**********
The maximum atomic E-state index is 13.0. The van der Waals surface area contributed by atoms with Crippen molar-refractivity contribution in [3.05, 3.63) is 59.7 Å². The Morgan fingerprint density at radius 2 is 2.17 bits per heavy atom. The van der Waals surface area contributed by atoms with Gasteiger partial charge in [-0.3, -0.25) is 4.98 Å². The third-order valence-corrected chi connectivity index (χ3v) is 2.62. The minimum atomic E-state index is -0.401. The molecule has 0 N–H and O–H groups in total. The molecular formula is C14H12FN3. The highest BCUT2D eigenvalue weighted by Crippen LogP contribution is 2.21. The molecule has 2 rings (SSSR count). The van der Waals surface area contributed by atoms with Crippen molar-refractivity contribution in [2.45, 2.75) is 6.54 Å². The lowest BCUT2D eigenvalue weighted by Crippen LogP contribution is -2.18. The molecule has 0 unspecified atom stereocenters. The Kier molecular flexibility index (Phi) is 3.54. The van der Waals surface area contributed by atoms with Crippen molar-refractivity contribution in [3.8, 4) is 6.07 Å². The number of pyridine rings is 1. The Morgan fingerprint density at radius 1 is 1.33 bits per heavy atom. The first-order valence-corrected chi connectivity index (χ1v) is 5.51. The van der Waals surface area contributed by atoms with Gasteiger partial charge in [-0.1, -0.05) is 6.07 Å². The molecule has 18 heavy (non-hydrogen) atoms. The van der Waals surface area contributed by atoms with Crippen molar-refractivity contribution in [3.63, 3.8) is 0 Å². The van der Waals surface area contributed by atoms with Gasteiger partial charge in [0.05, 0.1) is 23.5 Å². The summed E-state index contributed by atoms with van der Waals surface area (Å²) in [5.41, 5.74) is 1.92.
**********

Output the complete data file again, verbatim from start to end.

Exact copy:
The maximum atomic E-state index is 13.0. The van der Waals surface area contributed by atoms with Crippen molar-refractivity contribution in [3.05, 3.63) is 59.7 Å². The Morgan fingerprint density at radius 2 is 2.17 bits per heavy atom. The van der Waals surface area contributed by atoms with Gasteiger partial charge in [-0.3, -0.25) is 4.98 Å². The third-order valence-corrected chi connectivity index (χ3v) is 2.62. The minimum atomic E-state index is -0.401. The molecule has 0 N–H and O–H groups in total. The molecular formula is C14H12FN3. The highest BCUT2D eigenvalue weighted by Crippen LogP contribution is 2.21. The molecule has 2 rings (SSSR count). The van der Waals surface area contributed by atoms with Crippen molar-refractivity contribution in [2.45, 2.75) is 6.54 Å². The lowest BCUT2D eigenvalue weighted by Crippen LogP contribution is -2.18. The molecule has 0 unspecified atom stereocenters. The Kier molecular flexibility index (Phi) is 3.54. The van der Waals surface area contributed by atoms with Crippen molar-refractivity contribution in [3.8, 4) is 6.07 Å². The number of pyridine rings is 1. The Morgan fingerprint density at radius 1 is 1.33 bits per heavy atom. The first-order valence-corrected chi connectivity index (χ1v) is 5.51. The van der Waals surface area contributed by atoms with Gasteiger partial charge in [-0.1, -0.05) is 6.07 Å². The molecule has 18 heavy (non-hydrogen) atoms. The van der Waals surface area contributed by atoms with Crippen molar-refractivity contribution in [3.63, 3.8) is 0 Å². The van der Waals surface area contributed by atoms with Gasteiger partial charge in [0.05, 0.1) is 23.5 Å². The summed E-state index contributed by atoms with van der Waals surface area (Å²) in [5.41, 5.74) is 1.92.